When ingesting a drug on its own or injecting it directly into tissue, its concentration increases immediately within the body, which often exacerbates the side effects and increases its toxicity. To solve this problem, we synthesized the thermally reactive polymer poly(N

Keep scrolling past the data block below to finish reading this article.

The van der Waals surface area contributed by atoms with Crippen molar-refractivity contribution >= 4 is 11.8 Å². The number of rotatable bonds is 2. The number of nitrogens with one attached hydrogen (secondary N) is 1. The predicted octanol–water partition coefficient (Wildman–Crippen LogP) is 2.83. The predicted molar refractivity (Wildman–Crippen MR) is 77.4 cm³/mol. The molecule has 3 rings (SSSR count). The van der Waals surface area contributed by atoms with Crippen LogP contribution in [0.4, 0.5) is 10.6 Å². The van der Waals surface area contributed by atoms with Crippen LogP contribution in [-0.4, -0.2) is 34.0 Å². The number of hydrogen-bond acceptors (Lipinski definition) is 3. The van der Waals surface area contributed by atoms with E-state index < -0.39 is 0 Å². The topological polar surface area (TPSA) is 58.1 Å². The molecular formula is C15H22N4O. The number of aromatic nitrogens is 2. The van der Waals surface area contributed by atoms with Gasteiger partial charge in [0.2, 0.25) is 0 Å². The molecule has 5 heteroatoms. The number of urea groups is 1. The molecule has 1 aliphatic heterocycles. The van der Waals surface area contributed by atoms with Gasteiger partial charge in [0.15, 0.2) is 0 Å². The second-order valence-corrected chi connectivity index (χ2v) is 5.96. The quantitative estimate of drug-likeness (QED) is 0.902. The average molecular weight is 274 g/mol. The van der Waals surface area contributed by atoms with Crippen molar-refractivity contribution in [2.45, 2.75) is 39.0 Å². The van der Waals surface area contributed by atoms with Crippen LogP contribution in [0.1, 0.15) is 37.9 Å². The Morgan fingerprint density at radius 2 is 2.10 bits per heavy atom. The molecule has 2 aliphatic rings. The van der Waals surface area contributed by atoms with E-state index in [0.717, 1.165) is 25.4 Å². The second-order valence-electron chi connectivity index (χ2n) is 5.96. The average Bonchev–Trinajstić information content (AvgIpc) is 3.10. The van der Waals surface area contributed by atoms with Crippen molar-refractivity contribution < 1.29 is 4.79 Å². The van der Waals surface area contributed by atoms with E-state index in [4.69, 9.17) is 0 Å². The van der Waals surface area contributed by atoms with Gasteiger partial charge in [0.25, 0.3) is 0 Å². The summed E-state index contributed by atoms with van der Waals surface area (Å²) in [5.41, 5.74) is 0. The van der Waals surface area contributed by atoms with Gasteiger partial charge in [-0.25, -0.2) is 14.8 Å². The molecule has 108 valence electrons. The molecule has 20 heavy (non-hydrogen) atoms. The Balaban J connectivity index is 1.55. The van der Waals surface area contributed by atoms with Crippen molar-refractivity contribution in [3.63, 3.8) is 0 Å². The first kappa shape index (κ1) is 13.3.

-isopropylacrylamide) (PNIPAM) using reversible addition–fragmentation chain transfer (RAFT) polymerization and prepared nanocarriers by binding PNIPAM to gold nanorods (GRs), with the anticancer agent doxorubicin (DOX) used as a model drug. PNIPAM changes from hydrophilic to hydrophobic at temperatures above its lower critical solution temperature, which represents a coil-to-globule volume phase transition. Because GRs absorb near-infrared (NIR) laser light and emit energy, PNIPAM aggregation occurs when the synthesized PNIPAM/GR are subjected to an NIR laser, and the temperature of the GRs rises. Using this principle, DOX was combined with the PNIPAM/GR complex, and the resulting anticancer effects with and without laser treatment were observed in Hela and MDA-MB-231 cells. In our proposed complex, the GR binding rate of PNIPAM reached 20% and the DOX binding rate reached 15%. The release profile of the drug following laser irradiation was determined using a drug release test and confocal microscopy imaging. It was subsequently confirmed that the release of the drug is higher at higher temperatures, especially with laser treatment. The proposed combination of temperature-reactive polymers and gold nanostructures shows promise for future research into controlled drug release.
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